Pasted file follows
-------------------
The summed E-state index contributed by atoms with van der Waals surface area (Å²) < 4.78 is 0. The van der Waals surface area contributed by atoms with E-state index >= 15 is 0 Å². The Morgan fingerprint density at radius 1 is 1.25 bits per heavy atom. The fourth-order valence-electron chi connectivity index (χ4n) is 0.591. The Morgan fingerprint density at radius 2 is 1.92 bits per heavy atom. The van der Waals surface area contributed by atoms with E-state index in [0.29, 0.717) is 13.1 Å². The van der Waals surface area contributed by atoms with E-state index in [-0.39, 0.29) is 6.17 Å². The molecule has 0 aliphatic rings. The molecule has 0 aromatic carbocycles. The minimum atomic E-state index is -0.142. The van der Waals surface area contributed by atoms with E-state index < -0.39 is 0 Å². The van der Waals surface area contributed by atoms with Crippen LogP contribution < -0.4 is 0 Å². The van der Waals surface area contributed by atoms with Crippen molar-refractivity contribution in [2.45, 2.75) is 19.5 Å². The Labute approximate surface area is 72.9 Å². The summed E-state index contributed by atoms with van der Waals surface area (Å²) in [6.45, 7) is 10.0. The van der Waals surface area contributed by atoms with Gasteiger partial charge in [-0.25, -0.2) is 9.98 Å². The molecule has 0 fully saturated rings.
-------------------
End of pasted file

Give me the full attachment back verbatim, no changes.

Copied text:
The summed E-state index contributed by atoms with van der Waals surface area (Å²) < 4.78 is 0. The van der Waals surface area contributed by atoms with E-state index >= 15 is 0 Å². The Morgan fingerprint density at radius 1 is 1.25 bits per heavy atom. The fourth-order valence-electron chi connectivity index (χ4n) is 0.591. The Morgan fingerprint density at radius 2 is 1.92 bits per heavy atom. The van der Waals surface area contributed by atoms with E-state index in [0.29, 0.717) is 13.1 Å². The van der Waals surface area contributed by atoms with E-state index in [-0.39, 0.29) is 6.17 Å². The molecule has 0 aliphatic rings. The molecule has 0 aromatic carbocycles. The minimum atomic E-state index is -0.142. The van der Waals surface area contributed by atoms with E-state index < -0.39 is 0 Å². The van der Waals surface area contributed by atoms with Crippen LogP contribution < -0.4 is 0 Å². The van der Waals surface area contributed by atoms with Crippen molar-refractivity contribution in [2.45, 2.75) is 19.5 Å². The Labute approximate surface area is 72.9 Å². The summed E-state index contributed by atoms with van der Waals surface area (Å²) in [6.45, 7) is 10.0. The van der Waals surface area contributed by atoms with Gasteiger partial charge in [-0.25, -0.2) is 9.98 Å². The molecule has 0 fully saturated rings.